Most importantly, State funding of education that included the famous “Central College” programme as well, never proposed closing down or taking over of privately owned and managed schools that then totalled over 1,100 including Buddhist schools for girls and boys.
Thus “right to education” was guaranteed with tax payers’ money where parents could not afford to pay. Even after Madam Bandaranaike’s Government took over private schools in 1962 that were State assisted, we still have around 44 private schools, that prepare students for the G.C.E O/L and A/L exams, who are also eligible to enter State universities, along with pupils from Government owned schools.
Apart from such “paid for” education, that the GMOA and the IUSF say is “commodifying” education in a free market economy, they accept “International Schools” run by private companies without grudging. These International Schools that have absolutely no standards laid down and are outright commercialisations of formal education outside the national education system that “Kannangara Reforms” established, go without any protests.
What this country needs now is not a decision on SAITM or on any other privately owned educational institutes.
What this country needs immediately is far reaching reforms in education from preschool to higher education including university and tertiary education.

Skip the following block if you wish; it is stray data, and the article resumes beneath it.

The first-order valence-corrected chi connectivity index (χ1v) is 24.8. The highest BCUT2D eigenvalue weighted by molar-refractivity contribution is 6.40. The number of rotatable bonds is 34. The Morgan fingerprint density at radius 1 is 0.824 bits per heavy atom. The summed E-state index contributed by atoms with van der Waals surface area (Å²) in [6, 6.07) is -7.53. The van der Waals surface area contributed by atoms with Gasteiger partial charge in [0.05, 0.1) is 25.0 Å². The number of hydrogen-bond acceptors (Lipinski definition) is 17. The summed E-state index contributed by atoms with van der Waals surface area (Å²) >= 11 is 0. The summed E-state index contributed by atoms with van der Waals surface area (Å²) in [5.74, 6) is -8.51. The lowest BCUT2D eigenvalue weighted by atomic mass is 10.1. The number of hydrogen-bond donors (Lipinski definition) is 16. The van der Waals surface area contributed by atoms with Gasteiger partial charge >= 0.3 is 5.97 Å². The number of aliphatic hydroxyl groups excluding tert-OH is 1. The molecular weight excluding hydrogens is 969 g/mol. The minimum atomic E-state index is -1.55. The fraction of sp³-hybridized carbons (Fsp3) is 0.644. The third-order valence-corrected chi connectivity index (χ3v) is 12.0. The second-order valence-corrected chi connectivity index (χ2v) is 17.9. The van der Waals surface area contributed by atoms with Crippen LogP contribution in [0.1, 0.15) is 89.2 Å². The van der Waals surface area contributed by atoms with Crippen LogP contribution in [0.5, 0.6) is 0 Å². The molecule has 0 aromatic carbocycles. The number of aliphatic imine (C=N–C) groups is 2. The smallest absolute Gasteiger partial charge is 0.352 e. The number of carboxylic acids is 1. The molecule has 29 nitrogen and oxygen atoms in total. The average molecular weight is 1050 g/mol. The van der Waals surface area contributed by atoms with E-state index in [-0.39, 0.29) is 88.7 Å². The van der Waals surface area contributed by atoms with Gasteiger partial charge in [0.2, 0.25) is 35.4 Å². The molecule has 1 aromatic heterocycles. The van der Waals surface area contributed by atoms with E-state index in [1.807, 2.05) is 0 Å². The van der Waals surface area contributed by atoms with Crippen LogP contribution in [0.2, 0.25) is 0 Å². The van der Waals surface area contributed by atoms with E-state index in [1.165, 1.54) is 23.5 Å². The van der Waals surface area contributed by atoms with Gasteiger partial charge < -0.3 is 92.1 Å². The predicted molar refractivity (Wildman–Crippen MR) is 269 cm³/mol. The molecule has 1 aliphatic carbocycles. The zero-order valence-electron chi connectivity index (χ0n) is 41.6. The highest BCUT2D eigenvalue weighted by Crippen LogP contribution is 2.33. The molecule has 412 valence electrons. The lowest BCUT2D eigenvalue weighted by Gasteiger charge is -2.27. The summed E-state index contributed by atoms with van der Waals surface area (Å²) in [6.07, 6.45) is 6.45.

Clearly the National Institute of Education is a waste of tax payers’ money. They have over decades proved that they were not resourceful enough to plan and propose any worthy changes to education.
Nor have the academics and their Federation of University Teachers’ Association (FUTA) that used the slogan of six percent for education to hype their struggle for better salaries that had by then hit a low. Since then FUTA is only interested in Grade One admissions to popular schools. No teacher trade union raises issues on the crisis the country is facing with a rusted, screeching education system.
Education, like all other national requirements, cannot be carried through with patchwork whether in blue, green or red. It is reason why there has to be a social dialogue for national educational reforms. A dialogue that can raise issues about content and quality in State universities, in teacher training faculties, in school administration, in school curricula, in both school and university syllabi and with many more issues and areas in education.
Outside such dialogue SAITM remains a tasty bite for ugly sectarian and political opportunists.
- Kusal Perera
(Pic courtesy : Dailymirror.lk)